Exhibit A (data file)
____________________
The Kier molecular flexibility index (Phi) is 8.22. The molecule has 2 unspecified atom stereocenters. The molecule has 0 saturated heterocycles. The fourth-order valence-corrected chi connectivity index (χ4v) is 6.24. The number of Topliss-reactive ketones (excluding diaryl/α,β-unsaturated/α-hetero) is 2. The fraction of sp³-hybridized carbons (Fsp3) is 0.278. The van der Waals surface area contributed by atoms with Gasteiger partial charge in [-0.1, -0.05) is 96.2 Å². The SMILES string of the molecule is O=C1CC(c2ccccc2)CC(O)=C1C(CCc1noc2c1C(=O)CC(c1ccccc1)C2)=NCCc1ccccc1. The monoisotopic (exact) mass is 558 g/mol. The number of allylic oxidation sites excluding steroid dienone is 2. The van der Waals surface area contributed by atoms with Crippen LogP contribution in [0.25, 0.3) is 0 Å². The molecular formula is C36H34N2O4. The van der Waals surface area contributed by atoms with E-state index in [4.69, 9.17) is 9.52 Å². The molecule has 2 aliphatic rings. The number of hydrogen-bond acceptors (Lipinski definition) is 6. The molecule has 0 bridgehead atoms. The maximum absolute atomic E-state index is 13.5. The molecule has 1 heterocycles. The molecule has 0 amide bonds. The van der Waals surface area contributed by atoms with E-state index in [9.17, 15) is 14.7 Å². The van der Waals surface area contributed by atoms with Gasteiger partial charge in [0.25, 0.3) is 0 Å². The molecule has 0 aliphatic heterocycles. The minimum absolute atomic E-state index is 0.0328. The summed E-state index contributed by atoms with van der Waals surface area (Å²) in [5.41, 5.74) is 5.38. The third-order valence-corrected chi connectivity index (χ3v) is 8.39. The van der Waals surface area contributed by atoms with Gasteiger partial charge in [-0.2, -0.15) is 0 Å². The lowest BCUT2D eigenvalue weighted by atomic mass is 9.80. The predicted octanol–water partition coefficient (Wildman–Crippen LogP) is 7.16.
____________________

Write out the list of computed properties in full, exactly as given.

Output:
The Kier molecular flexibility index (Phi) is 8.22. The molecule has 2 unspecified atom stereocenters. The molecule has 0 saturated heterocycles. The fourth-order valence-corrected chi connectivity index (χ4v) is 6.24. The number of Topliss-reactive ketones (excluding diaryl/α,β-unsaturated/α-hetero) is 2. The fraction of sp³-hybridized carbons (Fsp3) is 0.278. The van der Waals surface area contributed by atoms with Gasteiger partial charge in [-0.1, -0.05) is 96.2 Å². The SMILES string of the molecule is O=C1CC(c2ccccc2)CC(O)=C1C(CCc1noc2c1C(=O)CC(c1ccccc1)C2)=NCCc1ccccc1. The monoisotopic (exact) mass is 558 g/mol. The number of allylic oxidation sites excluding steroid dienone is 2. The van der Waals surface area contributed by atoms with Crippen LogP contribution in [0.25, 0.3) is 0 Å². The molecular formula is C36H34N2O4. The van der Waals surface area contributed by atoms with E-state index in [4.69, 9.17) is 9.52 Å². The molecule has 2 aliphatic rings. The number of hydrogen-bond acceptors (Lipinski definition) is 6. The molecule has 0 bridgehead atoms. The maximum absolute atomic E-state index is 13.5. The molecule has 1 heterocycles. The molecule has 0 amide bonds. The van der Waals surface area contributed by atoms with E-state index in [9.17, 15) is 14.7 Å². The van der Waals surface area contributed by atoms with Gasteiger partial charge in [0.25, 0.3) is 0 Å². The molecule has 0 aliphatic heterocycles. The minimum absolute atomic E-state index is 0.0328. The summed E-state index contributed by atoms with van der Waals surface area (Å²) in [5.41, 5.74) is 5.38. The third-order valence-corrected chi connectivity index (χ3v) is 8.39. The van der Waals surface area contributed by atoms with Gasteiger partial charge in [-0.2, -0.15) is 0 Å². The lowest BCUT2D eigenvalue weighted by atomic mass is 9.80. The predicted octanol–water partition coefficient (Wildman–Crippen LogP) is 7.16.